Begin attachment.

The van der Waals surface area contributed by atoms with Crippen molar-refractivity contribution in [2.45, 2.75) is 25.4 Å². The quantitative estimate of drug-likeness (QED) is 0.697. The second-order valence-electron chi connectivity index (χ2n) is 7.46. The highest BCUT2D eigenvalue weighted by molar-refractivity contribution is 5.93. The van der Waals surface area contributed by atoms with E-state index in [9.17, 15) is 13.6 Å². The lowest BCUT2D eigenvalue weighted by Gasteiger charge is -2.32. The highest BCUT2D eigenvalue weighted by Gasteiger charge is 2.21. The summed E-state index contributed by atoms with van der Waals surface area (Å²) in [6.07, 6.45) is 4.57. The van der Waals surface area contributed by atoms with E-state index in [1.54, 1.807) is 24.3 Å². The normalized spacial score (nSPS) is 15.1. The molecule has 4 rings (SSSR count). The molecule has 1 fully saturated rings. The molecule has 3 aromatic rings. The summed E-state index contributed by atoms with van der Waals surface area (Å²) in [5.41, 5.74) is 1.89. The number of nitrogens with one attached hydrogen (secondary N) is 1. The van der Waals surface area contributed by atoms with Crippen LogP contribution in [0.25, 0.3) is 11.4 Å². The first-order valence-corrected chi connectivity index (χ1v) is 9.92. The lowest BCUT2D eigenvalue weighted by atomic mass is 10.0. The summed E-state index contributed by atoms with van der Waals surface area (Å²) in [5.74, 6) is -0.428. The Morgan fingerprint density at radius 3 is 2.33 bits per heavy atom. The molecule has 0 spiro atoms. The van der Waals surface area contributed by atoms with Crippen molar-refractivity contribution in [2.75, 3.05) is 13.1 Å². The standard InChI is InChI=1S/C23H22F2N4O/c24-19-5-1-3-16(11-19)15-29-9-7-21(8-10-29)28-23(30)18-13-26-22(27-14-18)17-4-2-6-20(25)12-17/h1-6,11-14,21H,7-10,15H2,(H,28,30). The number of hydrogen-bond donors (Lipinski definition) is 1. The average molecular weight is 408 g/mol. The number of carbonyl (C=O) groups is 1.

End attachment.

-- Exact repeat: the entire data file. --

The van der Waals surface area contributed by atoms with Crippen molar-refractivity contribution in [2.45, 2.75) is 25.4 Å². The quantitative estimate of drug-likeness (QED) is 0.697. The second-order valence-electron chi connectivity index (χ2n) is 7.46. The highest BCUT2D eigenvalue weighted by molar-refractivity contribution is 5.93. The van der Waals surface area contributed by atoms with E-state index in [9.17, 15) is 13.6 Å². The lowest BCUT2D eigenvalue weighted by Gasteiger charge is -2.32. The highest BCUT2D eigenvalue weighted by Gasteiger charge is 2.21. The summed E-state index contributed by atoms with van der Waals surface area (Å²) in [6.07, 6.45) is 4.57. The van der Waals surface area contributed by atoms with E-state index in [1.54, 1.807) is 24.3 Å². The normalized spacial score (nSPS) is 15.1. The molecule has 4 rings (SSSR count). The molecule has 1 fully saturated rings. The molecule has 3 aromatic rings. The summed E-state index contributed by atoms with van der Waals surface area (Å²) in [5.41, 5.74) is 1.89. The number of nitrogens with one attached hydrogen (secondary N) is 1. The van der Waals surface area contributed by atoms with Crippen LogP contribution in [0.25, 0.3) is 11.4 Å². The first-order valence-corrected chi connectivity index (χ1v) is 9.92. The lowest BCUT2D eigenvalue weighted by atomic mass is 10.0. The summed E-state index contributed by atoms with van der Waals surface area (Å²) in [5.74, 6) is -0.428. The Morgan fingerprint density at radius 3 is 2.33 bits per heavy atom. The molecule has 0 spiro atoms. The van der Waals surface area contributed by atoms with Crippen molar-refractivity contribution in [2.75, 3.05) is 13.1 Å². The standard InChI is InChI=1S/C23H22F2N4O/c24-19-5-1-3-16(11-19)15-29-9-7-21(8-10-29)28-23(30)18-13-26-22(27-14-18)17-4-2-6-20(25)12-17/h1-6,11-14,21H,7-10,15H2,(H,28,30). The number of hydrogen-bond donors (Lipinski definition) is 1. The average molecular weight is 408 g/mol. The number of carbonyl (C=O) groups is 1.